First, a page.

• Figure 6 Plant Condition Diagnosis System.Figure 6 Plant Condition Diagnosis System.

  • Figure 7 Navigation Search: Users Do Not Need to Use Keyboards.Figure 7 Navigation Search: Users Do Not Need to Use Keyboards.

  • Figure 8 Web Marketing with Remote CameraFigure 8 Web Marketing with Remote Camera

  • Figure 9 An Agricultural Product Identification System. Id and a Url Are Printed on Product Packages. a Consumer Can Access the Producer's Home Page, Using the Url and Id to Obtain the Production History and Producer's Profile.Figure 9 An Agricultural Product Identification System. Id and a Url Are Printed on Product Packages. a Consumer Can Access the Producer’s Home Page, Using the Url and Id to Obtain the Production History and Producer’s Profile.

  • Figure 10 Schematic Diagram of an Agricultural Grid System.Figure 10 Schematic Diagram of an Agricultural Grid System.

  • Figure 11 If a Weather Data Mediation Program Is Not Available, the Number of Code Modules Is Proportional to N X M.Figure 11 If a Weather Data Mediation Program Is Not Available, the Number of Code Modules Is Proportional to N X M.

  • Figure 12 A Weather Data Mediation Program, Metbroker. It Decreases the Number of Code Modules Proportional to N + M.Figure 12 A Weather Data Mediation Program, Metbroker. It Decreases the Number of Code Modules Proportional to N + M.

  • Figure 13 A Simple Java Applet to Obtain Weather Data Mediated by Metbroker. Users Can Obtain Weather Data from Several Heterogeneous Weather Databases by Using This Application through Setting Query Options. Automatic Menu Localizer (See Text) Is Available on This Application (Right, English, Left; Korean).Figure 13 A Simple Java Applet to Obtain Weather Data Mediated by Metbroker. Users Can Obtain Weather Data from Several Heterogeneous Weather Databases by Using This Application through Setting Query Options. Automatic Menu Localizer (See Text) Is Available on This Application (Right, English, Left; Korean).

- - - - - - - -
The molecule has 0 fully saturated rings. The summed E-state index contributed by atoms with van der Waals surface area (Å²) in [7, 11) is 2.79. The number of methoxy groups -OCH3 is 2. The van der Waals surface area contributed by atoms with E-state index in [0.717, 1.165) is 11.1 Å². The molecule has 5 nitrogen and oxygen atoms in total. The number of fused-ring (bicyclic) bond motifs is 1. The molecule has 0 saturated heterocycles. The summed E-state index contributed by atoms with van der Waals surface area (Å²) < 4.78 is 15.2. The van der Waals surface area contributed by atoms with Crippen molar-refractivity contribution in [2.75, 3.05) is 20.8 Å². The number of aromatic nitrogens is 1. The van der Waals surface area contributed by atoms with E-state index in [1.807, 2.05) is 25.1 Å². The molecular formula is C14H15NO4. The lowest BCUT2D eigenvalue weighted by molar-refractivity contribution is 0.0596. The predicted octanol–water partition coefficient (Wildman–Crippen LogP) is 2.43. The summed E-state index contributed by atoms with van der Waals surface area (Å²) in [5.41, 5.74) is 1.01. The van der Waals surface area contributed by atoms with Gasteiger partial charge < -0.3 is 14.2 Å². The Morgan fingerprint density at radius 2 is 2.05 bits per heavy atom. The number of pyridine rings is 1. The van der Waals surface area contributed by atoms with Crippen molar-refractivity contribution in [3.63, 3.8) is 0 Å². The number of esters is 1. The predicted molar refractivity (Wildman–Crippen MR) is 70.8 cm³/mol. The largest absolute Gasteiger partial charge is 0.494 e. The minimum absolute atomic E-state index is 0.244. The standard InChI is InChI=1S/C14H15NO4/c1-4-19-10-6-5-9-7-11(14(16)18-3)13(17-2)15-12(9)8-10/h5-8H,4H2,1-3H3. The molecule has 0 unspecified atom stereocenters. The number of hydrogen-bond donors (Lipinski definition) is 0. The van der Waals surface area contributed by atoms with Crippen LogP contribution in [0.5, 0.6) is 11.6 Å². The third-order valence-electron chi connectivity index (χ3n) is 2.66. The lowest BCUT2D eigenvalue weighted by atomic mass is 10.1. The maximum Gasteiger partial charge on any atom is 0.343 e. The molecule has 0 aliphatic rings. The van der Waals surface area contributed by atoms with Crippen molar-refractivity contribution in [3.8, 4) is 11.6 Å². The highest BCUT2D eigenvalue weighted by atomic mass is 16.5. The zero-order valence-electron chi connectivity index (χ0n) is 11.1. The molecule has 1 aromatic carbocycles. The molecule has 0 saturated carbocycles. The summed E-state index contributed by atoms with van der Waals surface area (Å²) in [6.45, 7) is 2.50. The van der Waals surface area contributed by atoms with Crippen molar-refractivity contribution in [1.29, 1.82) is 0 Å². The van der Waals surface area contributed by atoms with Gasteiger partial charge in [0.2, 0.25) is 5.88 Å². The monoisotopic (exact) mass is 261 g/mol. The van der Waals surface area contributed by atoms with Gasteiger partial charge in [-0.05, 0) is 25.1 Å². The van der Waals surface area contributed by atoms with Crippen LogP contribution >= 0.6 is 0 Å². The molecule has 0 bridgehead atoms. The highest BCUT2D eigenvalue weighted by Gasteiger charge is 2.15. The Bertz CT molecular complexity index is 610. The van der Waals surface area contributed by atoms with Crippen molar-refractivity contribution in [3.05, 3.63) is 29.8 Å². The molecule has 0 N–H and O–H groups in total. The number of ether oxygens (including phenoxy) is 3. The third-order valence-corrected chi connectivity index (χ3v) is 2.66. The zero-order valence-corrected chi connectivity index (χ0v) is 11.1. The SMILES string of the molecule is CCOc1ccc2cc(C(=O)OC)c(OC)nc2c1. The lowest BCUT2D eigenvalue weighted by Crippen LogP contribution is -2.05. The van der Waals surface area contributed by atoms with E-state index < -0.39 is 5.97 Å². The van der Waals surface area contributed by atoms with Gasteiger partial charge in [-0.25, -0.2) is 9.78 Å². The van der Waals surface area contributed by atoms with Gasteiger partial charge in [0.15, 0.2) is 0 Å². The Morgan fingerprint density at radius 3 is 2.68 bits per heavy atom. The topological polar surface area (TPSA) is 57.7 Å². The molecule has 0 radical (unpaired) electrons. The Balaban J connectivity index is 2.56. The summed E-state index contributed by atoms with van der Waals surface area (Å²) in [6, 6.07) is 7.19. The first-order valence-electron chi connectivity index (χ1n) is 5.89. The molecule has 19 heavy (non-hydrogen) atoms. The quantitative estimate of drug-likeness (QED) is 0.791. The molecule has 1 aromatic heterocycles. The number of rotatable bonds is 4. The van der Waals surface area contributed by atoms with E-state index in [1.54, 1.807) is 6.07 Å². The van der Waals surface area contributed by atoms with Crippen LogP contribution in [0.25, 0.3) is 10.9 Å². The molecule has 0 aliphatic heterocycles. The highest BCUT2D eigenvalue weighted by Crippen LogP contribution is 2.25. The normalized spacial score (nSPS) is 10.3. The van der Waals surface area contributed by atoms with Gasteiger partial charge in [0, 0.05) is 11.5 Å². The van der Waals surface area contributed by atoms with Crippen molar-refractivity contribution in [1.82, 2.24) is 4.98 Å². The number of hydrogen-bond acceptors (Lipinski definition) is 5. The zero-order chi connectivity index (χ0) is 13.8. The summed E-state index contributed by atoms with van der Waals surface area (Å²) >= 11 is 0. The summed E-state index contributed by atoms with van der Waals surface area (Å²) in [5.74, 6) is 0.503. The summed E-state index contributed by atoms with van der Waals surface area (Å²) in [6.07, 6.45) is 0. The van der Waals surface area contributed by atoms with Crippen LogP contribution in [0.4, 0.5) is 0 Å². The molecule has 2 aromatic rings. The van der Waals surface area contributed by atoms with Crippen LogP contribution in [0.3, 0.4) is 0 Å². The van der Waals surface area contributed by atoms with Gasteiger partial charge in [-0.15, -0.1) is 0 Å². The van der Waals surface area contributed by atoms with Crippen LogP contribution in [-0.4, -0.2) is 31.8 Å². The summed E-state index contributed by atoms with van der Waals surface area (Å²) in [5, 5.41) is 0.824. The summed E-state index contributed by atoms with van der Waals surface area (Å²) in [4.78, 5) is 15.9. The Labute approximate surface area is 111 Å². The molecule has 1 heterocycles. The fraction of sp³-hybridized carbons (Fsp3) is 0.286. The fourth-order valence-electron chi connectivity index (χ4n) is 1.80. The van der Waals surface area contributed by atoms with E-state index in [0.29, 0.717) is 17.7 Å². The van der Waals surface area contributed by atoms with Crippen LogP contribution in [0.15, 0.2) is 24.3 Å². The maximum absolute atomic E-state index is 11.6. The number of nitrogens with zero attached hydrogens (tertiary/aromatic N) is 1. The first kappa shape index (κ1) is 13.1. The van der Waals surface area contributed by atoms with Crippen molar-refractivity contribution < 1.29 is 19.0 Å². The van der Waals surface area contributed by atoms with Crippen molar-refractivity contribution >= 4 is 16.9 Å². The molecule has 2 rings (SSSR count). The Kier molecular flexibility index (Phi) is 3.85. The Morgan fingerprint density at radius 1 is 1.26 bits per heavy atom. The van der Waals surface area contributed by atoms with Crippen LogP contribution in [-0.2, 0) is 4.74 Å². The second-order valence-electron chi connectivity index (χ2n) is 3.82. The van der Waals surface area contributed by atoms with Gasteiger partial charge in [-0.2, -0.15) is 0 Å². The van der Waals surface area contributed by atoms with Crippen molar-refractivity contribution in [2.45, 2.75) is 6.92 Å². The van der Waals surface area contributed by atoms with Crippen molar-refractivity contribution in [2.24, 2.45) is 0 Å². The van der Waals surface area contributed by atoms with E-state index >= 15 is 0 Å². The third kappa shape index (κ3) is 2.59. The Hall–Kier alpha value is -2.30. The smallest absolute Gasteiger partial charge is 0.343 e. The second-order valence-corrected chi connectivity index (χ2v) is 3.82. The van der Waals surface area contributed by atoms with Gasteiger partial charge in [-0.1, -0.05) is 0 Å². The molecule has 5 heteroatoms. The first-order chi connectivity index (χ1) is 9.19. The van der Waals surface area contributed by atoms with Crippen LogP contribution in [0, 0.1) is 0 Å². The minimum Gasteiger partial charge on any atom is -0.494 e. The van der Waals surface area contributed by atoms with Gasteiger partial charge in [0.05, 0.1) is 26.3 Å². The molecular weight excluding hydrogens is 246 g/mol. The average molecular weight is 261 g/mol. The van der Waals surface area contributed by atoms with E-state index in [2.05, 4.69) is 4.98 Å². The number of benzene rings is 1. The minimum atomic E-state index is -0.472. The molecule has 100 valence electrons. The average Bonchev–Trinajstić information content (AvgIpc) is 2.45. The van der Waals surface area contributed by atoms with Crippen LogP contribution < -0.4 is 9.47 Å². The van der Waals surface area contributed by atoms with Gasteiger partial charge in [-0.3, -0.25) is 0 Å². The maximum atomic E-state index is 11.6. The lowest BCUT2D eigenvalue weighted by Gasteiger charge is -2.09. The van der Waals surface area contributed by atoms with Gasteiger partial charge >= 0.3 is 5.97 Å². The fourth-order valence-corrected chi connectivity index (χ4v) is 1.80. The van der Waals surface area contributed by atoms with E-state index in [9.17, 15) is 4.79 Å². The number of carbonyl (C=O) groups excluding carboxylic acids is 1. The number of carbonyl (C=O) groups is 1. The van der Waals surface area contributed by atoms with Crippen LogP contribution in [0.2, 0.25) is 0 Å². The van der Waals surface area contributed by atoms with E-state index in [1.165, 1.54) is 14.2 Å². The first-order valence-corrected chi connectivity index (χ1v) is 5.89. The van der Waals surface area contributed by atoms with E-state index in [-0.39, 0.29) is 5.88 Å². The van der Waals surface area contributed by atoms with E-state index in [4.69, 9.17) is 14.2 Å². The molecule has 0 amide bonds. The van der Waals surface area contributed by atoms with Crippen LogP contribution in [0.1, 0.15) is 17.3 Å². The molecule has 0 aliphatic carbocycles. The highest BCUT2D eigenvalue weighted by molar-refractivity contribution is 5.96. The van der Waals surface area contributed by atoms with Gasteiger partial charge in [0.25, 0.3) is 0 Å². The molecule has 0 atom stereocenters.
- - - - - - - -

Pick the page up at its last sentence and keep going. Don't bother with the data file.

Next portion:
• Figure 14 Crop Models As Metbroker Applications Such As a Japanese Pear Growth and Disease Prediction and a Rice Growth Prediction.Figure 14 Crop Models As Metbroker Applications Such As a Japanese Pear Growth and Disease Prediction and a Rice Growth Prediction.

  • Figure 15 Metbroker Application Which Shows Spatial Weather Data from a Region Over the Map. the Same Application Can Display Weather of Completely Different Databases. the Left Shows the Data for the Wakayama Prefecture from a Prefectural Local Database and Amedas for the Region, and the Right Shows the Data for the Korean Peninsula from the Seoul National University Weather Database and the Amedas DB of Japan. the Map Data Is Dynamically Downloaded from a Map Server in the Us, Using Chizubroker.Figure 15 Metbroker Application Which Shows Spatial Weather Data from a Region Over the Map. the Same Application Can Display Weather of Completely Different Databases. the Left Shows the Data for the Wakayama Prefecture from a Prefectural Local Database and Amedas for the Region, and the Right Shows the Data for the Korean Peninsula from the Seoul National University Weather Database and the Amedas DB of Japan. the Map Data Is Dynamically Downloaded from a Map Server in the Us, Using Chizubroker.

  • Figure 16 Metbroker Applet That Displays Extreme Weather Risk Using Circle Charts Over the Location of Observation Points. It Estimates the Conditions of Non-Observed Points As Well, Using Mesh-Interpolation. Metbroker, Dembroker and Chizubroker Are Jointly Used to Mediate Three Different Types of Databases.Figure 16 Metbroker Applet That Displays Extreme Weather Risk Using Circle Charts Over the Location of Observation Points. It Estimates the Conditions of Non-Observed Points As Well, Using Mesh-Interpolation. Metbroker, Dembroker and Chizubroker Are Jointly Used to Mediate Three Different Types of Databases.

    Ref.http://www.agnet.org/library/eb/549/